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August 26, 2010
MLBleakgate Watch: Miami official demands more stadium cash from profitable Marlins
The fish are really hitting the fan in Miami now over those revelations that the Florida Marlins owners weren't really losing money when they sweet-talked local governments into giving them $478 million for a new stadium:
- Miami-Dade County Commissioner Rebecca Sosa called for the Marlins to cough up more dough for the stadium, now that the team's profits are revealed. (It was actually a letter to Mayor Carlos Alvarez asking that he "explore alternatives to the possibility of securing a greater financial contribution from the Marlins towards the stadium construction," but I like my wording better.)
- Marlins president David Samson shot back that "a contract is a contract" and insisted no more money would be forthcoming from the team. He also told a local sports radio interview that he "absolutely never" lied about the team's finances (as when he said in 2007 that owner Jeff Loria was "committed to stop losing money"), and that all that annual profit actually went to "pay down debt," save up for the team's own stadium costs, and build up the team's minor-league operations.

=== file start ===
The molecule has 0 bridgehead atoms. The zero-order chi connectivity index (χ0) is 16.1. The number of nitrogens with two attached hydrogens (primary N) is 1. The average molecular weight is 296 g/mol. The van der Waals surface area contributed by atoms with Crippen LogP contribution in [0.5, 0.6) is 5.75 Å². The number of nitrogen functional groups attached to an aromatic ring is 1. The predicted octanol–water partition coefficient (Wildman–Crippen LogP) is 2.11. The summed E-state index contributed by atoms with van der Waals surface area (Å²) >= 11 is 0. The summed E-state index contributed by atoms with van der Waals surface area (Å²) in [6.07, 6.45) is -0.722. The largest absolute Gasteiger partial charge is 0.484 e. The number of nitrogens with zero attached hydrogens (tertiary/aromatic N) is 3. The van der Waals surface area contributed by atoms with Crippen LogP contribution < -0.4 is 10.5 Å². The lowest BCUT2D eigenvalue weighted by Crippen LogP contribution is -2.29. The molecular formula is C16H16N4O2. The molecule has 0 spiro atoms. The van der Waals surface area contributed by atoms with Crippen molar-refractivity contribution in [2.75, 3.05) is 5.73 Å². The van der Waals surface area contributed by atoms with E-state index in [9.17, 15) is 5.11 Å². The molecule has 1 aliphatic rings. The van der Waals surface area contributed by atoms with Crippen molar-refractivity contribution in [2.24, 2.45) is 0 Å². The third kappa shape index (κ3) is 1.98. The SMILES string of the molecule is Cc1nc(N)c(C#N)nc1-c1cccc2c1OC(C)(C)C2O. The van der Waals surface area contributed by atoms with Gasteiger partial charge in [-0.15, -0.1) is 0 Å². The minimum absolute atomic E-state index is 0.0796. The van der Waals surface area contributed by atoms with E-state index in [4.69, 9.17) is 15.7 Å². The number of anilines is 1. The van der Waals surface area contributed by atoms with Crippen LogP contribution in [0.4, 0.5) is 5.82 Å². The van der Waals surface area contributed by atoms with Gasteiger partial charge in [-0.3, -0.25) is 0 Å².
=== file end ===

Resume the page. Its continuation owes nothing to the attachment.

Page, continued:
Meanwhile, more on yesterday's argument from St. Petersburg Times sports columnist John Romano that the documents show the Tampa Bay Rays are likely losing money, as they were shown making a slim profit in 2008 and their payroll is up since then while revenues are down. Noah Pransky of WTSP-TV writes on his Shadow of the Stadium blog:
In making his argument about the Rays' limited television revenue, Romano ignores the fact that the problem is likely to remedy itself in a few years.
From 2009 to 2010, Rays' television ratings have soared more than 70 percent. And while it doesn't mean a ton of extra money right now, it will in 2017 when they begin a new yet-to-be-negotiated television contract.
As entertaining as all this is, all of this debate about "how much do teams have" is still a bit beside the point: Regardless of whether they're turning a $10 million profit or showing a $10 million loss (and likewise regardless of whether those numbers mean anything real — one Miami accountant notes that the Marlins' financials appear to show $10 million a year in "costs" that are really salary payments to team owner Jeff Loria), anyone rich enough to own a sports franchise can "afford" to buy a stadium the same way you or I afford to buy a house: You go to the bank and borrow the money, then pay it off from your income over the years. That's true whatever the profit-and-loss baseline is that you're starting from.
Or to put it even more simply: If the added revenues the Rays (or the Marlins, or whoever) expect to get from a stadium are enough to pay off the stadium debt, then shouldn't they be paying for it? And if they're not enough, then what's the point in building a new stadium in the first place, other than as an excuse to bail out the team's finances with public dollars?